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XP VPN remote print sharing?

Two sites:

Local Site has an XP Pro server that serves as a VPN server to the remote site.

VPN connection works fine.  RDP works fine.  I need to figure out a way to get RDP to two other machines.  

There is one remote user needs to be able to Remote Desktop into one of the local machines and use Quickbooks and some UPS shipping software that integrates with Quickbooks, but then she needs to be able to print the shipping labels back to a thermal label printer at the remote site.  I want to be able to setup the local computer that she uses for VPN access and RDP so that it prints to the shared printer on her computer at the remote site.  Unfortunately when the remote computer is connected to the VPN none of the local computers can access resources on it.  I can ping by IP address, and I added name mapping to the hosts file so I can even ping by name, but I can't map to resources on the remote machine.  The remote machine was able to map to a network share on the local server.

How do I let the local machine that is being used in RDP print back to the remote computer?

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jb1013
Asked:
jb1013
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1 Solution
 
jb1013Author Commented:
Ignore the sentence, "I need to figure out a way to get RDP to two other machines." I meant to remove that.  I was adding more than one question in the thread originally and found it was just too confusing.  One step at a time.  ;)
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Rob WilliamsCommented:
There is a security feature in the VPN client that blocks local connections, including local Internet access, to protect the office/remote network. You can disable this if you wish. To do so on the client/connecting PC, go to:
control panel | network connections | right click on the VPN/Virtual adapter and choose properties | Networking | TCP/IP -properties | Advanced | General | un-check  "Use default gateway on remote network"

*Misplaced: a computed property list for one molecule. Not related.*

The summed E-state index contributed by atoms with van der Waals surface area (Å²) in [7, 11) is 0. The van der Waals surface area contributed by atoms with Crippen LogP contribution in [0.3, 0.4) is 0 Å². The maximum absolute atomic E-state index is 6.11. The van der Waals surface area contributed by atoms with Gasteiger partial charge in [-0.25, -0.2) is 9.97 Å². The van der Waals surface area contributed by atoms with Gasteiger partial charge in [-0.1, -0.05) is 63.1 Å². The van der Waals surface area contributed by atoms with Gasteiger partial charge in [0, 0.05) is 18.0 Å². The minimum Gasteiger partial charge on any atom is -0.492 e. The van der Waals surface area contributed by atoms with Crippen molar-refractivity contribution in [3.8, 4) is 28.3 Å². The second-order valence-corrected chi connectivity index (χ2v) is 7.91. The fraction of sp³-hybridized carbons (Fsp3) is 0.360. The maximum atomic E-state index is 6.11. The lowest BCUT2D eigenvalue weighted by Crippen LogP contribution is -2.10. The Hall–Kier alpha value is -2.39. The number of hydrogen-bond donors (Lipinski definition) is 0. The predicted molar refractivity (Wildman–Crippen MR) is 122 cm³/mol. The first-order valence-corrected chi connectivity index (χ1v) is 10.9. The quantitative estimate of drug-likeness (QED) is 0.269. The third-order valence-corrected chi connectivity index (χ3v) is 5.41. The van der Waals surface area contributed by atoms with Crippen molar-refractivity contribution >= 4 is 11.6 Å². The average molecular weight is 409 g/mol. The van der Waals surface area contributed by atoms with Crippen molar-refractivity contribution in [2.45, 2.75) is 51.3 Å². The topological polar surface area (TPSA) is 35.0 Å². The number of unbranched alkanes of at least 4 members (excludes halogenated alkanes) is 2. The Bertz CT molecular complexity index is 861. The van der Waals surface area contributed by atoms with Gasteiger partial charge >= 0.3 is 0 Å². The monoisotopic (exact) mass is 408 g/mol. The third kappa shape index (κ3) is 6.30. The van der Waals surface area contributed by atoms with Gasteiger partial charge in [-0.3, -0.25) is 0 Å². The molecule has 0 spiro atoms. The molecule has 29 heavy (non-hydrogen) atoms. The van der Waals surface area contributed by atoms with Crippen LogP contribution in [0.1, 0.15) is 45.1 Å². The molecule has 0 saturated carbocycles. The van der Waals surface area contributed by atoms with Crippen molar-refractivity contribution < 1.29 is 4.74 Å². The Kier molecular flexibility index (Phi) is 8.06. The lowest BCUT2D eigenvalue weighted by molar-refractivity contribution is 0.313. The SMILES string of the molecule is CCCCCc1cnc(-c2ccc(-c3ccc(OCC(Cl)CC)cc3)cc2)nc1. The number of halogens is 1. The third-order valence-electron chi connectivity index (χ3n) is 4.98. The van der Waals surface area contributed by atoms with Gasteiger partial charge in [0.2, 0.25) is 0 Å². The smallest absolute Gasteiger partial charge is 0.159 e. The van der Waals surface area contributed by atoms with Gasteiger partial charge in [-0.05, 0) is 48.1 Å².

This should allow the user to connect to the shared printer while connected to the VPN.
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jb1013Author Commented:
Hi Robwill thanks for the assistance, but unfortunately that did not work.  

I have the remote computer connected to the VPN.

From the local computer I'm just trying to map to the printer share on the remote computer by \\computername\sharename, I've also tried \\IP address\sharename and neither worked.

The local computer can ping the remote computer both by IP and name, but the remote computer does not show up in "Workgroup computers"

The remote computer also can't see any of the local computers in "Workgroup Computers"

The remote computer can map to resources on the local network, but cannot browse to them.

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Rob WilliamsCommented:
Not sure I fully understand the physical configuration. However, you do not map printers or connect using \\IP address\sharename or the computer name. Assuming the following:
Server PC (configured for remote access) => router/modem=> Internet <=router/modem<= client PC (using remote desktop connection client)
With remote desktop you need to install the drivers on the Server PC and then on the Client PC you simply check the box "printers" on the "local resources" tab under "options" of the remote desktop connection client. To install the drivers on the server PC, open printers and faxes, on the menu bar go to file, server properties, add, and point to the diver .inf file. You will have to download the drivers first to a temporary folder. If you do this remotely, you should log off and back on before trying to print. If still having problems, again on the server PC, go to printers and faxes, on the menu bar go to file, server properties, ports. Look at the port type. If it is a Dot4, you will need to use the following Microsoft fix: http://support.microsoft.com/default.aspx?scid=kb;en-us;q302361  You will also have to un-check the "Use default gateway on remote network" option on the VPN client if the printer is not physically attached to the client PC.